by Niki Aguirre
Words from a Glass Bubble,
the debut from Vanessa Gebbie, is a collection of 19 stories, many of
them award- winning. The author's prose is lyrical, poetic and appeals
to the senses. Colours, sounds and descriptions are told in shades of
light and dark. Sometimes bold, sometimes ethereal, the characters --
an Innuit family, a Serbian irrigation specialist, an Irish postal
carrier, a young man who cleans shoes for a living, a kind-hearted
priest who is not a priest -- all share a commonality of loss,
dejection and hopelessness. What is comforting however is that in these
tales the grave predicaments go hand in hand with introspection, love
and the search for answers.
In Cactus Man, the
anti-hero Spike visits a social worker to find out his real name.
looks at the chlorophytum like it's just spoken or something. To me it
looks like it's soaked up all the grief that's ever been in this room."
A wonderfully evocative story, Gebbie allows us to see fleeting moments
of heartbreaking tenderness as Spike imagines what his birth mother
must have been like. The author tempers these vulnerable moments with
harsher, more realistic descriptions that make the characters
believable, yet still worthy of our compassion. Witness to these human
interactions in Cactus
Man is the withering spider plant, a symbol of
tiredness, resignation and also touchingly of hope.
In Words from a Glass Bubble,
Eva Duffy speaks to the Virgin Mary or the
'VM' as she calls her. The story is humorous and slightly surreal,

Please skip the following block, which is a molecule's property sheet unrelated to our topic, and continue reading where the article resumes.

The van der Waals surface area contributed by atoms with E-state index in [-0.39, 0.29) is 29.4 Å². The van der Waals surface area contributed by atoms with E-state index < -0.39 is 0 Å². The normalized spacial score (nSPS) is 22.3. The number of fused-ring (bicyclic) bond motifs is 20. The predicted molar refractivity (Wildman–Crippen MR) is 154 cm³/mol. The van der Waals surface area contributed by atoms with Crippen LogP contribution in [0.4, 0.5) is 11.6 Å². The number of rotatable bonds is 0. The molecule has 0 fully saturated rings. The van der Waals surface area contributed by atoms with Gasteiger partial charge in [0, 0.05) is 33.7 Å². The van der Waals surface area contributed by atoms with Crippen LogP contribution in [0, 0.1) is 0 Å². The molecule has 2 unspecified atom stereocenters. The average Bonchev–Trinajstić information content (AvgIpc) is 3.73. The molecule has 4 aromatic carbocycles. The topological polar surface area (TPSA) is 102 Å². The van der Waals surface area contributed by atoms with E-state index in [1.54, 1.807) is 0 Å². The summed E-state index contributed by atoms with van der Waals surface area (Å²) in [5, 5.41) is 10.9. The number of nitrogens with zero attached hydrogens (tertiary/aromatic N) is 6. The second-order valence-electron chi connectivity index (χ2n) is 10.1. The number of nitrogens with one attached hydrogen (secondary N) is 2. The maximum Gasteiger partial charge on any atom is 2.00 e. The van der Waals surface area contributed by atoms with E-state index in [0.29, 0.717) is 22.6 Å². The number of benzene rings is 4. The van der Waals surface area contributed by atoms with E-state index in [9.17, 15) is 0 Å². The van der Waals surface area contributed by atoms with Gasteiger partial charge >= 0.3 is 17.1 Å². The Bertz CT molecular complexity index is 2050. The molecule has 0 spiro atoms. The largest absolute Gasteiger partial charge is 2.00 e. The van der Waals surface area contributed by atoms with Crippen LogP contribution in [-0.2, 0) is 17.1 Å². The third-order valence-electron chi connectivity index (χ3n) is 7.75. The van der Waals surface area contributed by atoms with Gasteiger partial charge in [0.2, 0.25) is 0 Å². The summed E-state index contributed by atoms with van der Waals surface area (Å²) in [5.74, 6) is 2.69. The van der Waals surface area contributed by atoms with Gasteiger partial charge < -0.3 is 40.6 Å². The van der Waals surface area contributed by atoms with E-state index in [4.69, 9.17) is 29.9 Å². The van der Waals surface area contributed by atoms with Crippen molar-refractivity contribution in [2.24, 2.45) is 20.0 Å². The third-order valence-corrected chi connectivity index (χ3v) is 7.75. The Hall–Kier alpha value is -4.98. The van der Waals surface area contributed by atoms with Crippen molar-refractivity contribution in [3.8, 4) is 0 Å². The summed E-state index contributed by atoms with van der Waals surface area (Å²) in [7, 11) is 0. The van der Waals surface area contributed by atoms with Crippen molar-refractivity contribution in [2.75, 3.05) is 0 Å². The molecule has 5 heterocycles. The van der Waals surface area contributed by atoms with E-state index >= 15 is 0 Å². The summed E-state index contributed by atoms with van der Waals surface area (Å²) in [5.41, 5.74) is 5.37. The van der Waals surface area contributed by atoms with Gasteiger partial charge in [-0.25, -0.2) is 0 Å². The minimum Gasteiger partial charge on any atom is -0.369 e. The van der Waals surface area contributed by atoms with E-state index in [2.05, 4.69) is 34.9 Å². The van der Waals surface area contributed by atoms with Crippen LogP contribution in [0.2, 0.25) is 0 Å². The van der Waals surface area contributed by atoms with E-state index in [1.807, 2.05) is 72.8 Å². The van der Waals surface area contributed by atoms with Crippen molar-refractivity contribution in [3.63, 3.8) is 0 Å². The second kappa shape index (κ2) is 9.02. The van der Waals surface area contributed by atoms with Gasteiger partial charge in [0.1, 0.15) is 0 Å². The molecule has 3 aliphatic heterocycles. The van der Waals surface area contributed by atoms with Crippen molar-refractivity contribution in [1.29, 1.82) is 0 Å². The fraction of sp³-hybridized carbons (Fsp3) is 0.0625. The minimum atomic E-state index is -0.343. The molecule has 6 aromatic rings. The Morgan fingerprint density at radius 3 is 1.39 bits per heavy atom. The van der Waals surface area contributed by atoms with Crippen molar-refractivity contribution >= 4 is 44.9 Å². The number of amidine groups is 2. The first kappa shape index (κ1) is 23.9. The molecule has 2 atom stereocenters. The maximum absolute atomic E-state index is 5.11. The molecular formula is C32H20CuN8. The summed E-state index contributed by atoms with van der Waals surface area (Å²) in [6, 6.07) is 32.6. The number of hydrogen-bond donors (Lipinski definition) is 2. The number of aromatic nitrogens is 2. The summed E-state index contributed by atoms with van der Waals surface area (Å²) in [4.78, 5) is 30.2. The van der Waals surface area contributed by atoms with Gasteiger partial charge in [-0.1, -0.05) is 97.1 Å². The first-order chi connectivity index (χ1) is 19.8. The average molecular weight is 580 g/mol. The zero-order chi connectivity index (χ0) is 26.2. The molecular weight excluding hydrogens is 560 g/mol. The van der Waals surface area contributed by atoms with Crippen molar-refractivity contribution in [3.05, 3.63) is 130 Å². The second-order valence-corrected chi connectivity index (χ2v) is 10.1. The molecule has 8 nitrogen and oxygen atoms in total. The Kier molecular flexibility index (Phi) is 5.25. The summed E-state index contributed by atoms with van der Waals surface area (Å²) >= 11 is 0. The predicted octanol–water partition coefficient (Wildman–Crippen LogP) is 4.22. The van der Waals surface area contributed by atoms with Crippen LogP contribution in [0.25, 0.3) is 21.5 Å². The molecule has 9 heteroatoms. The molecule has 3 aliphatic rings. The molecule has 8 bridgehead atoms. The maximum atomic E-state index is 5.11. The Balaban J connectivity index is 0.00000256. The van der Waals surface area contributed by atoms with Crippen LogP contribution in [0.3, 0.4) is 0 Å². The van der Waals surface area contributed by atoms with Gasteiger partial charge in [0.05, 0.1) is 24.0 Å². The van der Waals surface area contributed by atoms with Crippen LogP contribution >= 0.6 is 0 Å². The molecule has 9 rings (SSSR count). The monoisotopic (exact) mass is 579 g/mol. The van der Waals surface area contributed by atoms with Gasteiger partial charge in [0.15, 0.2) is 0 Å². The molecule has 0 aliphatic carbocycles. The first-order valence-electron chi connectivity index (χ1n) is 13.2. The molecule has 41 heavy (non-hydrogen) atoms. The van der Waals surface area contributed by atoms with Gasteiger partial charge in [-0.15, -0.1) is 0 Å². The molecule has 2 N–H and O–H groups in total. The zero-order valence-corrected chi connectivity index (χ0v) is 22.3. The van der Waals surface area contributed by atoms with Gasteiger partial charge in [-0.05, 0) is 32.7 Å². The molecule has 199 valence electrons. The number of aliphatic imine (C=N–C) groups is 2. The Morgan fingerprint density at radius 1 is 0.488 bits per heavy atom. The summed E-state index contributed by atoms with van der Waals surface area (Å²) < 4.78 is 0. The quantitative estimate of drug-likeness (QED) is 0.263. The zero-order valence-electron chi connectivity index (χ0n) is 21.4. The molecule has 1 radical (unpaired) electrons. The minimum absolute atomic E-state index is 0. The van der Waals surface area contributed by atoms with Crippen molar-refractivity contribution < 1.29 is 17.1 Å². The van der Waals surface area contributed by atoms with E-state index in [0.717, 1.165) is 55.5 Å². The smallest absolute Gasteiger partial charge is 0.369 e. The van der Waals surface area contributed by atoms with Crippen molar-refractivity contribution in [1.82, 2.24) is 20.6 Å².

particularly when Eva breaks the Virgin Mary from her glass bubble and
puts her in her pocket to go about her work,
"…the VM's face peered
like a small boy's pet mouse in a blue hood."
Beneath the layers of
humour lie issues of unresolved grief and religious faith.
In Fuck Magnolia,
house painter Mike addresses his departed wife Emmie.
Gebbie 'paints' the story of love and tenderness between two people who
see the world through the same shapes and colours. The story is
depicted in economical language, graffiti used as a clever way to
recall the couple's moments of intimacy and togetherness but also to
represent their connection through words.All the way through, colours
weave in and out, contrasting emotion and passion against the mundane:
"I go, see colours to take it back to its
roots, dark sensuous stuff,
shining mahogany banisters, deep cream paintwork. Gaslight colours,"
says Mike, despairing that everyone just wants Magnolia. As the tale
progresses, the couple's fate plays out in a crescendo of despair that
the author captures perfectly through a combination of bells, clanging,
Mike Oldfield and red painted letters. What is left for the reader
after the last word is read, is the sensation of haunting
language in Words from
a Glass Bubble is striking and
Gebbie's writing unapologetically poetic, the most successful and
convincing narratives in the collection are those in which the prose
doesn't take center stage, allowing Gebbie's characters to tell their
stories in their own words. Then, the despair on the pages is so
realistic it is almost palpable.
Aguirre is an
American writer based in London. Her collection of short fiction, 29 Ways
to Drown, was
published in 2007 by Flipped Eye Publishing. Her stories have been
featured in Tell Tales, Mechanics' Institute Review, X-24 and LITRO
Magazine. She is currently working on a novel.
Publisher: Salt Modern Fiction
Awards: Longlisted for the Frank O'Connor International Short Story Award 2008
short fiction has won many awards including the Fish and Bridport
prizes and has been published in the UK, USA, New Zealand, Canada and
India, translated into Vietnamese and Italian and broadcast by the BBC.
Her novel in progress won a first prize in the 2007 Daily Telegraph
an interview with Vanessa Gebbie
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